Soon, the world will mark three years since the first case of COVID-19 was documented.
In the African region, the pandemic exposed some of the gaps in the healthcare system and disrupted health services despite the continent recording some of the lowest cases compared to Europe and America. With countries starting to move away from the acute stage of the pandemic, how prepared is Africa for this shift?
The Observer spoke to Dr Thierno Balde, the incident manager for COVID-19 at the World Health Organisation (WHO) Regional Office for Africa.
How would you describe the current situation of COVID-19 in Africa?
We can say the COVID-19 pandemic on the continent is currently under control. Despite the previous increases in cases documented, over the past three weeks, we have seen a continuous decline in numbers.
The region also continues to witness fewer hospitalisations, ICU admissions, and low numbers of deaths. For several months now, we have not recorded a case of any country in the region being in resurgence. A country is usually considered to be in resurgence when a 20 per cent increase in cases is reported for at least two consecutive weeks.
We have a number of countries on alert that we are closely monitoring at the moment based on the increase in cases that they have registered. In terms of the overall case numbers, since the pandemic started, in Africa we have recorded 12.4 million cases, including over 250,000 deaths.
We have also documented 11.6 million (93 per cent) recoveries. Across the region, countries have improved their surveillance and laboratory capacities, which has enabled them to detect any surges in a timely manner and institute targeted response measures to contain cases.
However, with the holiday season approaching, the likelihood of cases going up again is high as more people travel across countries and regions. We need to ensure that countries have effective control measures in place to deal with any surges.
There is no doubt that the pandemic exposed the weakness of the health sector in almost all countries in Africa. Even Uganda where authorities have previously managed Ebola outbreaks before could not cope. How can countries prepare better for the future?
One of the key actions that African countries need in order to prepare better for the next pandemic is to build strong health systems. Systems that will enable us to detect and respond to outbreaks in a timely manner, while at the same time ensuring adequate response mechanisms to deal with the problem.
This is critical in a continent like Africa which experiences several disease outbreaks every year. Therefore, a strong surveillance system, backed by adequate investment in the health sector, especially human resource capacities, infrastructure, and access to adequate medical tools such as vaccines and test kits will get the continent on the right path to manage future health emergencies.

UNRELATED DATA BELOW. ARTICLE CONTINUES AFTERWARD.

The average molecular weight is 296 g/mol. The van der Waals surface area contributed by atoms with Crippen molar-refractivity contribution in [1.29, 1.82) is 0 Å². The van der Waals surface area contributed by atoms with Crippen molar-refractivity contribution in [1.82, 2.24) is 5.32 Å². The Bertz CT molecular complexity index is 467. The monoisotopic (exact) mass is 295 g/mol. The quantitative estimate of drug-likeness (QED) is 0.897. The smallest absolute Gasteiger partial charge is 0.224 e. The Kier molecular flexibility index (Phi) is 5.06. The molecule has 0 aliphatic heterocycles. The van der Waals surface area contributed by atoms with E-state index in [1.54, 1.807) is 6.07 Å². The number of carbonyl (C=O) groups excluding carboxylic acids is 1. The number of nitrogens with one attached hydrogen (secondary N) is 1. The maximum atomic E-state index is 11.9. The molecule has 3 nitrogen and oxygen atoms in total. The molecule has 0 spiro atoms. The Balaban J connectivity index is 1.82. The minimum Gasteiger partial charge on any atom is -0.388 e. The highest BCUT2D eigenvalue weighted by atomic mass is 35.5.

Most countries are still performing poorly when it comes to vaccination and it is clear they will not reach the 70 per cent vaccination target by the end of 2022. What challenges does the vaccination drive face since the problem does not seem to be with the availability of the vaccines?
While the continent has not achieved the target of vaccinating 70 per cent of the population, there are varying degrees of progress that we see in many countries. Currently, Mauritius, Seychelles, and Liberia have already hit or surpassed that 70 per cent target. We are expecting Rwanda to hit the 70 per cent target soon, based on the numbers we are seeing at the moment.
So far, 28 per cent of the population have completed their vaccination series - meaning they are fully vaccinated. But there are also a number of other countries where vaccination rates have progressed well into the 40 per cent to 69 per cent coverage for fully vaccinated individuals.
Unfortunately, we still have a few countries where coverage remains below 10 per cent because they are either dealing with humanitarian emergencies or other outbreaks which have impacted COVID-19 vaccination campaigns. In recent months, the WHO Africa regional office is supporting countries to ramp up these numbers by deploying teams to different countries and undertaking social anthropological research to understand and address barriers to vaccination.